Wednesday, February 24, 2010


If you listened to Age of Persuasion last week, you got a glimpse of two marketing styles -- Ogilvy, which has perfected a system and DDB, which relies on the guts. Both effective and strategic agencies. Just different styles.
My own experience tells me that great marketing relies on three T's: Technique, Time, Talent.
I had a little personal experience on Saturday that reinforced these three "T's".
I took a painting lesson.
Now, to make sure you don't misunderstand my story: I do not have, have never had, continue not to have any training, experience or talent. But I had an idea.
So I took my idea to an expert and asked her to help me do it..... Donna (my expert friend and amazing artist) bravely took on the task.
I presented my story board for 4 large paintings I wanted to do. I even sketched them in a book aptly titled: "Sketch Book." Just so that you're still with me, pencil sketches in a book titled "Sketch Book" are not necessarily sketches.
But to Donna's credit, she caught the idea.
So over the next 2 hours I expected to learn the technique and accomplish a painting.
At one point, during a quick colour lesson, Donna did mutter under her breath that some people studied this for years. I think she was suggesting that my desire to accomplish it in an hour was unrealistic.
Mostly what I accomplished was producing a brown, four letter word, colour product. I produced a lot of it and in varying shades. I also used about $35 of acrylics to produce it (she didn't let me buy brushes yet).
In that two hours I learned -- or learned again -- what I often say about desk top publishing programs, self-made marketers and quick fixes to difficult communication problems: Technique + Time + Talent = Great Marketing.
1. There is a technique (like Ogilvy learned) that works. Donna had mastered the technique. Confident strokes of red, yellow, white, and blue created this amazing tree -- on her canvas. It had depth, shadows, contours, light. Mine was just -- well, thick slashes of that four letter word colour. Rules, test cases, algorithms, demographic research, focus groups (++++++) contribute to a technical knowledge base that informs marketing strategies and increases effectiveness.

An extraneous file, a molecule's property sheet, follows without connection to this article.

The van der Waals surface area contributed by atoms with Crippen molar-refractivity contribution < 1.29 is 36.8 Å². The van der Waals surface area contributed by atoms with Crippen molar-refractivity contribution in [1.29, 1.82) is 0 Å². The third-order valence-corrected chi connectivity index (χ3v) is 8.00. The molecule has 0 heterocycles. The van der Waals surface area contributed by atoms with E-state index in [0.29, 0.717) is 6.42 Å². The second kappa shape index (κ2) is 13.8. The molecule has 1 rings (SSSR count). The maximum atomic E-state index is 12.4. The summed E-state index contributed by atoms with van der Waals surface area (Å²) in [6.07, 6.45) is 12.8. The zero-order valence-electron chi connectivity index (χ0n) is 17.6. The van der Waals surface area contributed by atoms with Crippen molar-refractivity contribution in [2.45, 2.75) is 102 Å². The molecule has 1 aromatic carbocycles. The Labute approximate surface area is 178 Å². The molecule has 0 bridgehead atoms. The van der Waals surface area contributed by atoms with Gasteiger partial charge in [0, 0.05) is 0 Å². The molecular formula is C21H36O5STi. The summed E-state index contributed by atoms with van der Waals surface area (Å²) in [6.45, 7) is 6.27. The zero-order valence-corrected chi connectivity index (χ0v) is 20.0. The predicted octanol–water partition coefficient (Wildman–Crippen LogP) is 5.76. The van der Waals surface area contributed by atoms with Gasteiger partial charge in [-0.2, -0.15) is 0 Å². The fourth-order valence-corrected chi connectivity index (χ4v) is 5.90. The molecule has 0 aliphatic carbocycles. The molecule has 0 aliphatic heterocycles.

2. Then there is time. Time usually indicates experience. Donna has been drawing, painting, illustrating and creating for about 40 years. She spent four years of dedicated educational time in fine arts, experimenting, playing with colour, learning about light, discovering new ideas. I watched for about 10 minutes and tried my hand. And, I admit, patience isn't my greatest attribute. But 15 slashes on a canvas don't constitute "time." In marketing, the experienced marketer learns what works and what doesn't. I know that a clear, concise, focused product offer increases sales -- even though I like complex creativity. If the client is evaluating the marketing strategy on revenue earned, I need to lay down the obscure creativity and sell. There is no replacement for the intelligence of time.
3. Finally, there is talent. Donna sees the images, the colour, the shadows in her head. Her brain and her wrist and her fingers are connected in a way that the brush strokes create art. My brain does not have that connection. I did manage to create an interesting splatter paint on the floor (although Donna washed most of it off because it tended toward looking like that four letter compound). Great marketers know the technique and have mastered it. They have experienced success and failure and understand the difference and the reasons. Plus they have a gut for it. They have an intuitive sense of understanding the nature of inspiring and motivating action. They are able to take all of the things they have learned and know and make it work.
Many people I know are arm chair advertising experts. They just "know" when a commercial works. Interestingly, many of them are wrong. You see, they've used the things they "like" to define marketing that works. They haven't learned the techniques or seen the results to evaluate the effectiveness or have the innate talent.
I'm not going to be an artist in 6, 3 hour lessons. Not even Donna can make that happen. But I have more than 15 years of marketing technique, experience and, I think, some talent!

Wednesday, February 17, 2010

While no one can confirm....

How often have I read that in regards to social marketing?
How many businesses have increased their profit margins significantly by their investment into Facebook? Why is it that Fortune 500 companies are slow to adopt social networking tools?